The undisputed king of Dartmouth—the city across the pier from Halifax—got his start with Thrush Hermit, whose three LPs are indisputable Canadian classics. The video for “French Inhale” is a ’90s oddity, featuring psychedelic visuals, gratuitous weed-smoking, and a young Joel Plaskett wearing the average-Cancon-guy uniform of a striped t-shirt, brown cords, and a Scooby Doo haircut. (We assume the guys at Greyowl Point, Herohill, and Cokemachineglow are spitting images of a ’96-era Plaskett.)
Sloan were—and still are—the most recognizable name to emerge from Halifax’s ’90s scene. And it was hard to pick only one song to feature: What about “Coax Me”? Or “The Good in Everyone”? Or “Money City Maniacs”? We select “Underwhelmed,” from 1992′s Smeared, on this list for one reason—it was the song that catapulted Chris Murphy and co. into the public eye. Two decades on, and Sloan’s still going strong. (Heck, they even released a hardcore 7-inch earlier this year.)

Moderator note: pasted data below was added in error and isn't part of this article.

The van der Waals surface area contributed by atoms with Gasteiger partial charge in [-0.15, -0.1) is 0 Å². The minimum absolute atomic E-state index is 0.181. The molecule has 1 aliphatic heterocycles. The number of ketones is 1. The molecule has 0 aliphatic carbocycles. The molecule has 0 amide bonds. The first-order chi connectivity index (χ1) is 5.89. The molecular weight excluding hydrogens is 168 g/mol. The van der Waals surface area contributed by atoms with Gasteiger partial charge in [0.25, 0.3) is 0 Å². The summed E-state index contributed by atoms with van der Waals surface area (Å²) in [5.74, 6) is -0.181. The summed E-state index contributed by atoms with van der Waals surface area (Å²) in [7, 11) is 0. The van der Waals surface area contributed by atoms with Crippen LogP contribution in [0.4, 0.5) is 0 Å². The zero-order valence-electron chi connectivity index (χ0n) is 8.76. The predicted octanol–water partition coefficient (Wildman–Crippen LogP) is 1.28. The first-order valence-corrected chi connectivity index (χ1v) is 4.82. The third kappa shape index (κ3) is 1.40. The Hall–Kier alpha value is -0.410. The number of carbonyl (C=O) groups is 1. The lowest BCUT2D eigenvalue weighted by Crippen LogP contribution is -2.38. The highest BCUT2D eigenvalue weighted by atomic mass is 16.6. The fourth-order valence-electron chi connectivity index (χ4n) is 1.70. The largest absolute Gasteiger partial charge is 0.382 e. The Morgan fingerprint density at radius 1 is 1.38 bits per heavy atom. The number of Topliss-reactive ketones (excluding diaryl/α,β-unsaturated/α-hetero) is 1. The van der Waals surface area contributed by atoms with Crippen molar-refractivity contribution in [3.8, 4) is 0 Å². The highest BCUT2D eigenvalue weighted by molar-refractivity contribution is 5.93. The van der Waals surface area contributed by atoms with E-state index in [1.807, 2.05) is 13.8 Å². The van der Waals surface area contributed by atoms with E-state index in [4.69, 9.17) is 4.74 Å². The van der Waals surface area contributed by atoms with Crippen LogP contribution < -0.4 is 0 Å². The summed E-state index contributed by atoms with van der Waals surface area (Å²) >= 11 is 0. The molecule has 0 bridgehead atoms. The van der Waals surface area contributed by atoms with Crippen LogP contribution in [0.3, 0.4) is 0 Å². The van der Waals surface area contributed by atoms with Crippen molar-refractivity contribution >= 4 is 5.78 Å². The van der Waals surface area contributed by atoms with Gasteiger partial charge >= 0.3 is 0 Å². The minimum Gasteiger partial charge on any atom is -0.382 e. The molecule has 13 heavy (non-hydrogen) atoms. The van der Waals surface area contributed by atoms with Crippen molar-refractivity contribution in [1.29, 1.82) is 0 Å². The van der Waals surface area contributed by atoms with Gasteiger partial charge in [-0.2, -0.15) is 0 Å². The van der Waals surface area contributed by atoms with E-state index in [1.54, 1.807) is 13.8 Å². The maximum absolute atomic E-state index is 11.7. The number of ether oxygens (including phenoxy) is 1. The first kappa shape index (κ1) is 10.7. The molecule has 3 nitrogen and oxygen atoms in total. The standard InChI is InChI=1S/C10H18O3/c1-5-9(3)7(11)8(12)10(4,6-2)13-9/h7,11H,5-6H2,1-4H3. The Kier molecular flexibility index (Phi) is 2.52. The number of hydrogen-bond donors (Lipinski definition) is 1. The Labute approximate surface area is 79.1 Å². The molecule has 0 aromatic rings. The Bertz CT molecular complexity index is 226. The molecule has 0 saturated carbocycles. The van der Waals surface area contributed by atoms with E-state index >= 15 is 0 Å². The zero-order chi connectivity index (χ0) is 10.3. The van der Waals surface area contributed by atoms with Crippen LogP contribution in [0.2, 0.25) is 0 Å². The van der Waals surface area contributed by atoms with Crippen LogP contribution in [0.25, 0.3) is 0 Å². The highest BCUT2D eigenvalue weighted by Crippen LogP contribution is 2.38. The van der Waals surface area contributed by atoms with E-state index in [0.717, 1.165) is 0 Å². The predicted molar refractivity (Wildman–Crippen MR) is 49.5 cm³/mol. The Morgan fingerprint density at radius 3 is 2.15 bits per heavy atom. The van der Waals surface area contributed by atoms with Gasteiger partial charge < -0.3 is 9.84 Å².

Cool Blue Halo—“Too Much Kathleen”
Cool Blue Halo were arguably the crowning gem on No Records, a label run by Waye Mason, a Halifax Pop Explosion hotshot and occasional college lecturer. Beyond possessing the band’s mid-tempo post-grunge, “Too Much Kathleen” also had a wonderfully dated video, featuring eye-scorching video filters, nonsensical symbolism (why, for example, does it feature people sipping from mugs of dry ice?), and, of course, an eyeliner-drenched funky rocker chick. We love this video.
Here, yet another gem from No Records archives—and this one was sourced directly from Mason’s YouTube. It’s more crunchy alt-rock from dudes with centre-parted mushroom cuts, so, it’s a no-brainer: We’re going to like it.
Hardship Post—“Watching You”